Can a person with Alzheimer’s change their will?

Testamentary intent is an important component of a testator’s will. Typically, a testator must be “of sound mind” to create a valid will. Many clients want to know if a person with Alzheimer’s can change their will. 

Oftentimes, wills are amended through documents known as codicils. An individual may still be of sound mind even if they suffer from Alzheimer’s or dementia. Therefore, a person with Alzheimer’s or dementia may alter their will if the individual is mentally competent. 

Mental competence does not mean perfect mental clarity. An individual who suffers from specific health conditions may experience symptoms that affect their cognition, but they can still be mentally competent under the law. An estate planning attorney can help you determine if a family member is mentally competent enough to alter their will. 

can a person with alzheimers change their will

What are the requirements for a person to be considered mentally competent? 

The following are the most common requirements considered by a court when ruling on whether an individual is mentally competent: 

  • The individual fully understands the extent and nature of their personal property 
  • The individual is cognizant of the heirs and inheritance divisions currently in the will 
  • The individual recognizes and can articulate the purpose of a will and disposal of estate property 
  • The individual understands the interconnected nature of each of these three statements

These requirements can be proven under many different circumstances, but they must all be met in order for someone with Alzheimer’s to change their will.

Also, these are the basic requirements for mental competence as it relates to amending a testamentary instrument such as a will. A testator may want to amend their will after receiving an Alzheimer’s diagnosis. As long as the testator can satisfy the requirements listed above, they can alter their will.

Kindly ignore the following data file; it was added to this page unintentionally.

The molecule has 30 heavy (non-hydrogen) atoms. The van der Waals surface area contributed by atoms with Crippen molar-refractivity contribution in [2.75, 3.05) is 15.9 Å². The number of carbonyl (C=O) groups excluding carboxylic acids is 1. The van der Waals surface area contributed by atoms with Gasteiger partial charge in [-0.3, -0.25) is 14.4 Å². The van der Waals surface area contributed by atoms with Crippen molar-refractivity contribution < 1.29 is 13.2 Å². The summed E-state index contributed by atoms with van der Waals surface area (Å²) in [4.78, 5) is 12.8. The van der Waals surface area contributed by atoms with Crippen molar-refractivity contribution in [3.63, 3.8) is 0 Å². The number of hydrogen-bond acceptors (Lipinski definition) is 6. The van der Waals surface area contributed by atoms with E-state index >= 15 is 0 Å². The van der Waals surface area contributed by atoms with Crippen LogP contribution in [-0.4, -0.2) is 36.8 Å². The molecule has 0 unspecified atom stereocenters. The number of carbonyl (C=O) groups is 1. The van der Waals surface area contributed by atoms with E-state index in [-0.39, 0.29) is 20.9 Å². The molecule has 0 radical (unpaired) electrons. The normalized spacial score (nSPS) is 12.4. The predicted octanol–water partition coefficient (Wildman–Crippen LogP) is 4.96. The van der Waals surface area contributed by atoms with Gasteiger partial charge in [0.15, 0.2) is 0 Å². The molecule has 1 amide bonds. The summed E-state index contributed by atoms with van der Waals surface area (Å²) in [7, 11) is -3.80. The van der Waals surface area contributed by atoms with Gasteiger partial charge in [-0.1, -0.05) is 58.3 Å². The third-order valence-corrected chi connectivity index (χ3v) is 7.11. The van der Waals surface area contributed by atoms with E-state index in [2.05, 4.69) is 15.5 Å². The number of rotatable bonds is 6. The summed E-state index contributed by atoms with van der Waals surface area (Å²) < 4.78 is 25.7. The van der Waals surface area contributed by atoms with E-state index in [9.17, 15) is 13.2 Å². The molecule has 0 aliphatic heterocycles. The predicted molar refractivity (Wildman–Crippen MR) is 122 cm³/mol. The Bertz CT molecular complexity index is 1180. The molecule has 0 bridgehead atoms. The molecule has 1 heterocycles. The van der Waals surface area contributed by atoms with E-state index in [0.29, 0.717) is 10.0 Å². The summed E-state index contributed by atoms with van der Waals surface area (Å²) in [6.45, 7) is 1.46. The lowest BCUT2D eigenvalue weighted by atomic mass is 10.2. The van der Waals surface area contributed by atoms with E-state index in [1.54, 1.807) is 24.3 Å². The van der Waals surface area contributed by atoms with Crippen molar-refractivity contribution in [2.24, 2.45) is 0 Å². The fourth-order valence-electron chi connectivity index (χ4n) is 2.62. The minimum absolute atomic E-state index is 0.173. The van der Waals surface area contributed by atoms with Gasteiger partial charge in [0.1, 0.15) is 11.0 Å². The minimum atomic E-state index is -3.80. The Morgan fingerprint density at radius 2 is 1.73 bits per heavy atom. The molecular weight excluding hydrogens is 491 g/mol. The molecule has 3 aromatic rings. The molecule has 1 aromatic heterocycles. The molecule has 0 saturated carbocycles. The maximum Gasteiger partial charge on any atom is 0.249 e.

How does a testator in Virginia alter their will? 

The most common way to amend or alter a will is to create a codicil.


A codicil supplements an already existing last will and testament. Codicils are helpful because they allow testators to change a portion of a will without rewriting and revalidating the entire will. 

A codicil is valid in the State of Virginia under Virginia Code Section 64.2-403 if the codicil is in writing and signed by the testator or at the testator’s direction. Also, the codicil must be signed before two witnesses. The witnesses may be any person over the age of 18 years. These requirements are statutory, and they must be satisfied for a will to be valid in the State of Virginia. 

A codicil is also valid in the State of Virginia if the codicil is drafted in the testator’s own handwriting and signed by the testator. However, this type of will must be proved by  two disinterested witnesses. A disinterested witness is one who does not stand to benefit in any manner from the will of the testator. 

New wills

A testator can also create an entirely new will. This option is better for individuals who have created multiple codicils. If a testator creates numerous codicils, then it can be difficult to determine testamentary intent after their death.

A skilled estate planning attorney can help you decide whether the testator should draft a codicil or a new will. Typically, a testator revokes all their prior wills before writing a new will. 

Contact Select Law Partners PLLC today in Fairfax, Virginia 

Wills, trusts, and estates are complex. Many individuals do not understand how complicated estate planning can be if they are not familiar with how these legal documents interact with one another. Retaining a knowledgeable estate planning attorney can help you protect the legal interests of the testator and your family members.

Reach out to Select Law Partners PLLC today at (855) 541-4867 to learn more about how we can help you with your estate planning needs.